Via The Telegraph: Outdoor kids: creative ways to enjoy your autumn garden and get your children off the sofa
Autumn is a magical time of year, with its glorious golden hues, the inevitable glut of apples, blackberries and pumpkins, and the promise of Bonfire Night looming large in the diary.
But as children get stuck into their schoolwork and we return to our routines after the heady days of summer, it’s all too easy to forget the joys of spending time outdoors. However, the benefits of playing outside are well-documented (and that goes for adults, too).
A National Trust report recently stated that the UK as a whole is suffering from a “Nature Deficit Disorder”. Meanwhile, according to Forest School Training, children and young people are stimulated by the outdoors with overwhelmingly positive effects. So, here’s how to make the most of the garden at home during the autumn:
1. Build a hedgehog house
Hedgehogs are struggling to survive, and their numbers have fallen below one million in the UK – down by 30 per cent in just over ten years. But according to the Devon Wildlife Trust, we can easily make a crucial difference in our own gardens.
Make a start by downloading the Trust’s hedgehog home-making guide and take a look at their advice on nesting sites and making water safe, and even learn how to create a ‘hedgehog highway.’ It’s a wonderful way to learn about natural habitats.
2. Sign up to Earthworm Watch
Earthworm Watch is a free UK-based citizen science project which helps families to exchange screen time for time digging into the wonderful world of earthworm science. It’s a collaboration between the Earthwatch Institute (Europe) and the Natural History Museum in London. The data collected in spring and autumn, when earthworms are most active, contributes to scientific research.
3. Get crafty
It may seem a rather simple suggestion, but the opportunities to get creative with leaves and even sticks are boundless. According to Ordnance Survey, who recently launched their popular #GetOutside initiative, finding golden, amber and scarlet leaves should be a part of every childhood.
After identifying the leaves and trees you come across with the help of Forestry Commission England’s tree name trail, try making a leaf crown, leaf rubbings, or even incorporating them into sewing back at home. Back in July, the creative crafting area at family-friendly festival Latitude even had a stick art zone, where baskets full of lovely fabric, ribbons, wool and even flowers were provided to weave and wind around fallen branches and twigs – elevating the humble stick to a piece of art.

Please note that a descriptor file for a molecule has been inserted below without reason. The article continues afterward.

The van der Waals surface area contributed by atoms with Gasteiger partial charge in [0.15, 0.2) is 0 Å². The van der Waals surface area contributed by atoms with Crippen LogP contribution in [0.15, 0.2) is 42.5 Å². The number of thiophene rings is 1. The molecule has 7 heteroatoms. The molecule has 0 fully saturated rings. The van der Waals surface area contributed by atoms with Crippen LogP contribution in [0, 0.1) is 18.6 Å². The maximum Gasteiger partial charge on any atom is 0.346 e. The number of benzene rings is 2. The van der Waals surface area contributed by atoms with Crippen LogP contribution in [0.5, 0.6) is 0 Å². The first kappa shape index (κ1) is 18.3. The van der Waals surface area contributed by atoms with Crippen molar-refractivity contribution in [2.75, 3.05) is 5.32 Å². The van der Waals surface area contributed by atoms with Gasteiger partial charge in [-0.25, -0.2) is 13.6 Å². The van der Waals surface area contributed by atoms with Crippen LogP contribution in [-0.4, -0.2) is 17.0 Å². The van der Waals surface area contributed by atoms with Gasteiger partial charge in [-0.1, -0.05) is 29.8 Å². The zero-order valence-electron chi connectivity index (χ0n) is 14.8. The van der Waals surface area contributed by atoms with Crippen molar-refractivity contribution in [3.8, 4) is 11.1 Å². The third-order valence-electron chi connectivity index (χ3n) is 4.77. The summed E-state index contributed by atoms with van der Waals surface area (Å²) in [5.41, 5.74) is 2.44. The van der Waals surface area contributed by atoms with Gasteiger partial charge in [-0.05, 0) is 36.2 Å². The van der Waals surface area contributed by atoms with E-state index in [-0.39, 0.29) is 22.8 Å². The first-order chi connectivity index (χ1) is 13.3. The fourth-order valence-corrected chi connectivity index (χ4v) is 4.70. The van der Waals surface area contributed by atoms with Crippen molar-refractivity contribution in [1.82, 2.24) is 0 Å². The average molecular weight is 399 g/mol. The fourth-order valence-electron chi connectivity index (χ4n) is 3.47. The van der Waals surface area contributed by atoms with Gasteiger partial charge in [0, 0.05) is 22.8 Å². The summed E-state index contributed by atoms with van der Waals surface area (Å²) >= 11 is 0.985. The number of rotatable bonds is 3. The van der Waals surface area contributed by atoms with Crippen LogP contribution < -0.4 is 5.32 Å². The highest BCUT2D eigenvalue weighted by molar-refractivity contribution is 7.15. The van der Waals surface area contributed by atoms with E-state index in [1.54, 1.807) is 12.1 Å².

4. Wood carving
Whittling and carving is, of course, an age-old pursuit. It’s also hands-on and extremely therapeutic. Carving for Kids: An Introduction to Woodcarving by Robin Edward is a good place to start to get the hang of the basics.
Both Muddy Faces and the Forest School Shop have kits suitable for younger children (a great gift idea, perhaps, for any child who is looking to get into bush craft or enjoys outdoor activities – if you’re organised enough to be thinking about Christmas already).
The Forest School set comes with a range of animal-shaped stencils to use as a guide and for practice, and everything you need to start whittling straight away is included. They also have a range of other tools included axes, bill hooks, bowsaws and wood saws – so you could even take it a step further and have a go at chopping firewood.
5. Make a mud kitchen
Muddy Faces provides Forest Schools and outdoorsy families resources for play and learning. These include an intriguing ‘A – Z of mud play’ and ‘creepy crawlie recipe sheets’, as well as extracts from their book ‘Making a Mud Kitchen.’
“There is little more important in our physical world than earth and water and they are truly intriguing things, especially when they interact,” the book explains. “Mixing soil, water and a range of other natural materials has a foundational role in early childhood which has deep importance and endless possibilities for well-being, development and learning.”
6. Head in the clouds
Do you know your cirrus from your stratus? If not, it might be worth checking out the Field Studies Council’s Guide to Clouds, which can help you and your family to identify them quickly with the help of colourful illustrations.
The Field Studies Council is a registered charity committed to helping people of all ages to understand the environment, and to be inspired by the natural world. Their Garden Safari wildlife pack is another great resource for identifying wildlife and engaging with the natural world you can access in your very own back garden.
7. And beyond…
If you’re still hankering for adventure elsewhere, here are some of the best playgrounds to combine with a visit to a historic garden – perfect for making the most of a precious autumn weekend.